China Soothes Frazzled Nerves

Soothing comments on trade by the Chinese Commerce Ministry late yesterday in Asia saw Wall Street stocks carve out impressive gains overnight.

In addition to refraining from retaliating against the latest tariff hikes from President Trump, the spokesman emphasised the need to create a conducive atmosphere for further negotiations to continue.

The remarks overshadowed U.S. GDP which came in at 2.0% as expected but had last months reading revised down by 0.1%. It doesn’t sound like a lot, but given the fragility of sentiment from earlier in the week, without the Chinese comments, investors would probably have continued streaming for the exit door. All-in-all it emphasises once again, that the U.S.-China trade dispute and or its resolution remains the only game in town for investors globally, with data a secondary player.

Equities and energy markets gladly accepted the sugar rush, marching higher. The dollar also gained on trade hopes while U.S. treasury yields rose slightly, not helped by the weight of new issuance by the Treasury this week. The dreaded 2-10 year yield curve inversion, however, remained.

Elsewhere Argentina asked creditors to reschedule payments on over $100 billion of debt overnight. That includes the IMF whose latest package was a $44 billion loan to Argentina. With an election due in less than 60 days with a likely change of government, creditors are unlikely to be very sympathetic after yet again being led to water, only to find it contaminated. An impending default, yet again, is a genuine possibility. Given the fragility of global economic sentiment, could weigh on emerging markets.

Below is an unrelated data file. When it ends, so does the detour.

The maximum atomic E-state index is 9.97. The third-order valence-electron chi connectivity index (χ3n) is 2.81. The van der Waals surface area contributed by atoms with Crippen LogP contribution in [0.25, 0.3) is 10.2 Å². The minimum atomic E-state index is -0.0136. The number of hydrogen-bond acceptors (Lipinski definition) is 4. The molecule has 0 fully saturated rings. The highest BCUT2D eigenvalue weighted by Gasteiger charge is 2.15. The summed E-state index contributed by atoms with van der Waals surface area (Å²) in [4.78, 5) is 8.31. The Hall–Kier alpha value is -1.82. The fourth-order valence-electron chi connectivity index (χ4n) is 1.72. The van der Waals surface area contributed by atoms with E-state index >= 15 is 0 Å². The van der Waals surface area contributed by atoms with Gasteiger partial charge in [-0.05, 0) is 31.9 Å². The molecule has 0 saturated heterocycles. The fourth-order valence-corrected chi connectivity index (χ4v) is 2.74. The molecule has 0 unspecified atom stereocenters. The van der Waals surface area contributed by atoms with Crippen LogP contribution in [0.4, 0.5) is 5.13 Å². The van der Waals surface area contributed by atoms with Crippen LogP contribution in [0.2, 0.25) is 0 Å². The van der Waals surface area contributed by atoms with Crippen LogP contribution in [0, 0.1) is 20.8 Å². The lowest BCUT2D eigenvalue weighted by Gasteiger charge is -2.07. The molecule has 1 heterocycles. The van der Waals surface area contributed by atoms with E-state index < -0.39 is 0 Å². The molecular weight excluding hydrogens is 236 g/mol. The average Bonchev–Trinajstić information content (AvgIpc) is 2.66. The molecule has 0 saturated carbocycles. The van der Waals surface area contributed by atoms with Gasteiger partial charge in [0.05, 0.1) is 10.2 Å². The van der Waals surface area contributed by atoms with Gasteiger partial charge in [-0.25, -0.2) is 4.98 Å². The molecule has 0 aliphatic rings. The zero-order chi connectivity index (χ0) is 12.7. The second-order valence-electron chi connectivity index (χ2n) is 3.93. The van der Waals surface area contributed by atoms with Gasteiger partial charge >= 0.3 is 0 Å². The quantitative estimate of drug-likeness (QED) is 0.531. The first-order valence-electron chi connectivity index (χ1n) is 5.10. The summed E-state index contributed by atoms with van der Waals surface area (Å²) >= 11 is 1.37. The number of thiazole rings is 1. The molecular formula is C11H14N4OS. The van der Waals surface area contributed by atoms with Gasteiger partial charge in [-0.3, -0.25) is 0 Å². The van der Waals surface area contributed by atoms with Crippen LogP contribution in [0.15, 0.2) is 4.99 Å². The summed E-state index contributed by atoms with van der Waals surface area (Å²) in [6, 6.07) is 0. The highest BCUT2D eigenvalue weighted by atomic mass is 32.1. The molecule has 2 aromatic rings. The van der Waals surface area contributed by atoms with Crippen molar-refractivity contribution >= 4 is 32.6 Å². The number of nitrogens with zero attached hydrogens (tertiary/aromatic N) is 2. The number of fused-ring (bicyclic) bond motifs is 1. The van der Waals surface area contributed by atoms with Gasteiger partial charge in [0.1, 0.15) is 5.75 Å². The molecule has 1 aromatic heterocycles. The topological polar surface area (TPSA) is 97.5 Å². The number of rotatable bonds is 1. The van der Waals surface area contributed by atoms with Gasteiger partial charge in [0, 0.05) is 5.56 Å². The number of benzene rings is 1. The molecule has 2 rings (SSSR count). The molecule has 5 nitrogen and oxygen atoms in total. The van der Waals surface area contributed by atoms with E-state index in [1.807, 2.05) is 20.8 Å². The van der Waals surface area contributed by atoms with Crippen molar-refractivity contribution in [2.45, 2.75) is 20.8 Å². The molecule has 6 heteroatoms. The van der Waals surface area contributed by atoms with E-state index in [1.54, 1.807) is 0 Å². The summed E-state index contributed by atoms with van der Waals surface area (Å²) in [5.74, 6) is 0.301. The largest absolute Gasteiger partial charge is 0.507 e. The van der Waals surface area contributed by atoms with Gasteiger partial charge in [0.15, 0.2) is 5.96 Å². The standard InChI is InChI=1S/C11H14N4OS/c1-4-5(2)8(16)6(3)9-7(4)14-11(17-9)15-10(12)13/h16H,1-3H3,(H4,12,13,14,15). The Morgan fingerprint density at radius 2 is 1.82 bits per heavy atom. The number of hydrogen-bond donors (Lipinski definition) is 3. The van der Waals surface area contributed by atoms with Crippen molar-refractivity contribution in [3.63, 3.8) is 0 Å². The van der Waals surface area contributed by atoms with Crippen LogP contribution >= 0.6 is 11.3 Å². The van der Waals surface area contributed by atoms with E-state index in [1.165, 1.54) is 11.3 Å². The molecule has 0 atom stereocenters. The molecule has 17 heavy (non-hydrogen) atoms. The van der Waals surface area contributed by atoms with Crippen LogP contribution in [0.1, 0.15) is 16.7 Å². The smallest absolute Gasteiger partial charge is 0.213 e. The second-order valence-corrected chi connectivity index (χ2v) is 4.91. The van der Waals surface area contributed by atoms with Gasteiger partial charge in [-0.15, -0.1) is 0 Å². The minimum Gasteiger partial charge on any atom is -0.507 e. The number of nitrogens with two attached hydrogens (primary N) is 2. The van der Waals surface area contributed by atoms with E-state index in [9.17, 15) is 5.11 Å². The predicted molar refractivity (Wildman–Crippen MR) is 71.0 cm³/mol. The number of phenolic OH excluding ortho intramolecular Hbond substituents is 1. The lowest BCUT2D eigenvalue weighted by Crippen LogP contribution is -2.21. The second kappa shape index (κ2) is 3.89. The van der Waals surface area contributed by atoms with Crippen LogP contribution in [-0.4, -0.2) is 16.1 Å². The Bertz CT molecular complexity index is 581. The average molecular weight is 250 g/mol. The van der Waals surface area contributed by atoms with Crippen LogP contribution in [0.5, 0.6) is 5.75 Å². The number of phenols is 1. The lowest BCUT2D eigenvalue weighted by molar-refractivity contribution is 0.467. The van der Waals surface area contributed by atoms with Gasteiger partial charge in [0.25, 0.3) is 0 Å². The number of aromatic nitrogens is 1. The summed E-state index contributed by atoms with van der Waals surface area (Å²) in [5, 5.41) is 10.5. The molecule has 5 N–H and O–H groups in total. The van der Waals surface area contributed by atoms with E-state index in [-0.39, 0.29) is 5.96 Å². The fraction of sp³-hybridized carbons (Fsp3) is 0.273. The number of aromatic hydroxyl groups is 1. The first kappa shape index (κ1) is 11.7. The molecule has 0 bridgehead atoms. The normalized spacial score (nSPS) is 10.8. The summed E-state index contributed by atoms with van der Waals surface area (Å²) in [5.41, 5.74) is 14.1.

This morning’s data has already seen NZ building permits disappoint, but South Korean and Japan industrial production both come in higher than expected. Japanese retail sales, however, fell a disappointing 2.0% unlining that consumer-driven inflation is as elusive in Japan as fiscal discipline in Argentina.

South Korea is expected to remain unchanged at 1.50% at 0900 SGT, but it will be a close-run decision following the announcement of a government fiscal stimulus package this week. The U.S. personal income and personal income expenditure index (PCE), will be monitored closely, as we close out the week, for signs of weakness from the American consumer. Consumer spending has so far insulated the U.S. from the slowdown creeping across the globe.

As ever though, sentiment remains cautious at best with global markets vulnerable to headline bombs emanating from either Beijing or Washington D.C.

Equities

China’s soothing remarks on trade passed almost unnoticed by late Asia yesterday but were seized upon by the uber-bulls of Wall Street. The S&P 500 rallied 1.30%, the Nasdaq 1.50% and the Dow Jones by 1.25%. The price action perhaps gives us a glimpse of what to expect in equity markets, if the U.S. and China manage to come together and agree to share the toys.

The Japan Nikkei and Australian ASX are both higher by just under 1.0% this morning, and we would expect the rest of Asia’s markets to follow suit as they open today. Since last weekends ructions though, Asia has been more cautious and somewhat less inclined to buy into Wall Street’s recovery. While Asia may end in the green today, we do not expect an ebullient session to the same degree.